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Shadow Dancer: The Secret of Shinobi (Genesis) artwork

Shadow Dancer: The Secret of Shinobi (Genesis) review


"This is “Shadow Dancer: The Secret of Shinobi”, and you’re probably wondering what Shinobi’s big secret is. I know it, so I’ll tell you: the secret of Shinobi is that “Shadow Dancer” for the Sega Genesis is better than “Revenge of Shinobi” and “Shinobi III: Return of the Ninja Master”. This is the best kept secret in Sega history. For years, agents both in and outside the company have created the illusion that “Revenge of Shinobi” is somehow a classic and “Shadow Dancer” isn’t. The conspiracy fa..."



This is “Shadow Dancer: The Secret of Shinobi”, and you’re probably wondering what Shinobi’s big secret is. I know it, so I’ll tell you: the secret of Shinobi is that “Shadow Dancer” for the Sega Genesis is better than “Revenge of Shinobi” and “Shinobi III: Return of the Ninja Master”. This is the best kept secret in Sega history. For years, agents both in and outside the company have created the illusion that “Revenge of Shinobi” is somehow a classic and “Shadow Dancer” isn’t. The conspiracy falls apart when we play the game and find that it stands toe-to-toe with the original “Shinobi” as one of the greatest pure action fests of all time.

What’s amazing is that this game shares its title with the execrable coin-op “Shadow Dancer”, which was Sega’s first attempt to make a sequel to 1987’s untouchable “Shinobi”. Either the concept was handed down to a new, better team, or the original team stayed on and applied some lessons they learned. In any case, “Secret of Shinobi” is everything that the original “Shadow Dancer” should have been. The controls are no longer rigid, and this time the dog actually works. Instead of holding “down + shoot” to sick the pooch, you now hold the “shoot” button until a circular meter at the bottom of the screen charges up. Why didn’t they do this the first time? Also, the canine now charges at the enemy like a streak of light, instead of lumbering toward them. Faster and better, this mechanic now truly fulfills its purpose in expanding the possibilities of this familiar “move and shoot” format.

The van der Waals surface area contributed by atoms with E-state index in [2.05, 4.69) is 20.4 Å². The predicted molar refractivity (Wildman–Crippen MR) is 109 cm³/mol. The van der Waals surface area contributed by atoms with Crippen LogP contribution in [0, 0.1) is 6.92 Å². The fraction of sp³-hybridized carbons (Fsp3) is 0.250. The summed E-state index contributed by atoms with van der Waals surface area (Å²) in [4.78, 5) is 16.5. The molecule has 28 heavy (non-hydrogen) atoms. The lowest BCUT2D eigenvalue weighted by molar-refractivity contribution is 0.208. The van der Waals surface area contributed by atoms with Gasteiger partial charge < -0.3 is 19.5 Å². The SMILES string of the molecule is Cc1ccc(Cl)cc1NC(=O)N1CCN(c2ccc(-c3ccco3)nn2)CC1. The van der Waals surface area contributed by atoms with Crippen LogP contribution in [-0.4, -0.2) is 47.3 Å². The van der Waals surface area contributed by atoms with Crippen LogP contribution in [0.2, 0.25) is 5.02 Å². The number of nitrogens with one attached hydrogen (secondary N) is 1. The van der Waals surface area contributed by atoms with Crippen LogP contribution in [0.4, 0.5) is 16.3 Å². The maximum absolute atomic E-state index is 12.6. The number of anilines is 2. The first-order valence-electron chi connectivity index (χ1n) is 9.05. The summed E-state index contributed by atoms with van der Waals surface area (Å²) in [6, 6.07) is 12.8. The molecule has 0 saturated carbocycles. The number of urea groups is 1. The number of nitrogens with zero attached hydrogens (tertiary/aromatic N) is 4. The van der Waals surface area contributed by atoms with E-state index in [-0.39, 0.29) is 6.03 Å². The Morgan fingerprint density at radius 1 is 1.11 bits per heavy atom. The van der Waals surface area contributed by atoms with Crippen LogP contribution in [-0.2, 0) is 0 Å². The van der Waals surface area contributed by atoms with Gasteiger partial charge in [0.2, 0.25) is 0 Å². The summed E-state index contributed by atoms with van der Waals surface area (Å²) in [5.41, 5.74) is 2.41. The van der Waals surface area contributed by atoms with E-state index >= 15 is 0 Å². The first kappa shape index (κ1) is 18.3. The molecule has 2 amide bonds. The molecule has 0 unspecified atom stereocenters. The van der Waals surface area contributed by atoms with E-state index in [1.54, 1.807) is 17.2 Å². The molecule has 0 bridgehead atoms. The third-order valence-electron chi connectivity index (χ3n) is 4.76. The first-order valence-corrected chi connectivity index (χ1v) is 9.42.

The graphics are no longer muddy, but now sharp and crisp in true Sega Genesis fashion. The stages are much more exciting. There’s a fiery city under siege, where manholes are throttled upward by bursts of magma and earthquakes split urban streets and cause debris to rain from above. There’s an elevator level that takes place on New York’s Liberty Island, with the Statue of Liberty and the nocturnal city skyline behind you as you fight off ninjas and helicopter fire. The most devious stage might be this one dark cavern, where enemies hide outside your limited view point as you stumble from one ray of light to the next. (It also allows ol' wolfie to put his impeccable tracking skills to good use.) You even get to visit the warehouse where they stock all the “Shinobi” henchmen.

The arcade “Shadow Dancer” had a cool mini-game where ninjas crept down ledges on a cement tower as you fired stars at them. “Secret of Shinobi” has an even cooler one: Joe Musashi jumps off the ledge of a building, and he shoot ninjas as he plummets downward. As you progress from stage to stage, the bonus level’s background transitions from day to night. You might wonder where Joe Musashi finds the time between levels to locate a building and do all this, but whatever--for a game this great, I’d suspend disbelief.

All of the elements come perfectly together: catchy “pop” music, hidden 1-UPs, dramatic boss encounters, white-knuckle action… “Shadow Dancer” is flawless from the foundation up. It’s a striking, exciting action game, an epitome of the genre. Everyone else can keep their “Revenge of Shinobi” and surfing ninjas. This game’s a secret anyway. If they don’t know, you can’t tell them.

Rating: 10/10

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Community review by joseph_valencia (July 01, 2009)

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